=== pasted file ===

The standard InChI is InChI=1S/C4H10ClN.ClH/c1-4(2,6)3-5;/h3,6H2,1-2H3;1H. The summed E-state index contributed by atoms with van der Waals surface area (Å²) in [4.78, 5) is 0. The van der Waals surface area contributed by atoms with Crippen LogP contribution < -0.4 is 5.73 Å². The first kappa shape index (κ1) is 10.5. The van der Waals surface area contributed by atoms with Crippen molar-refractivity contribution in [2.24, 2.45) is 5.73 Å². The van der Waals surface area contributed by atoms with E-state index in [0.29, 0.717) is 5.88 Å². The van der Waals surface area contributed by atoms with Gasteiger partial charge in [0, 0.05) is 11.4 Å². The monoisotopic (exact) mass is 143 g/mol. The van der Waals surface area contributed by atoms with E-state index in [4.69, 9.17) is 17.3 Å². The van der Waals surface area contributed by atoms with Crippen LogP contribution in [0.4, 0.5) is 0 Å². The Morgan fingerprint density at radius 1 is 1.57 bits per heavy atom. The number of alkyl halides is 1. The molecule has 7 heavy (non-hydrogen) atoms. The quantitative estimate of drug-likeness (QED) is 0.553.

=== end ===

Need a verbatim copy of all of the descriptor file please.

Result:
The standard InChI is InChI=1S/C4H10ClN.ClH/c1-4(2,6)3-5;/h3,6H2,1-2H3;1H. The summed E-state index contributed by atoms with van der Waals surface area (Å²) in [4.78, 5) is 0. The van der Waals surface area contributed by atoms with Crippen LogP contribution < -0.4 is 5.73 Å². The first kappa shape index (κ1) is 10.5. The van der Waals surface area contributed by atoms with Crippen molar-refractivity contribution in [2.24, 2.45) is 5.73 Å². The van der Waals surface area contributed by atoms with E-state index in [0.29, 0.717) is 5.88 Å². The van der Waals surface area contributed by atoms with Gasteiger partial charge in [0, 0.05) is 11.4 Å². The monoisotopic (exact) mass is 143 g/mol. The van der Waals surface area contributed by atoms with E-state index in [4.69, 9.17) is 17.3 Å². The van der Waals surface area contributed by atoms with Crippen LogP contribution in [0.4, 0.5) is 0 Å². The Morgan fingerprint density at radius 1 is 1.57 bits per heavy atom. The number of alkyl halides is 1. The molecule has 7 heavy (non-hydrogen) atoms. The quantitative estimate of drug-likeness (QED) is 0.553.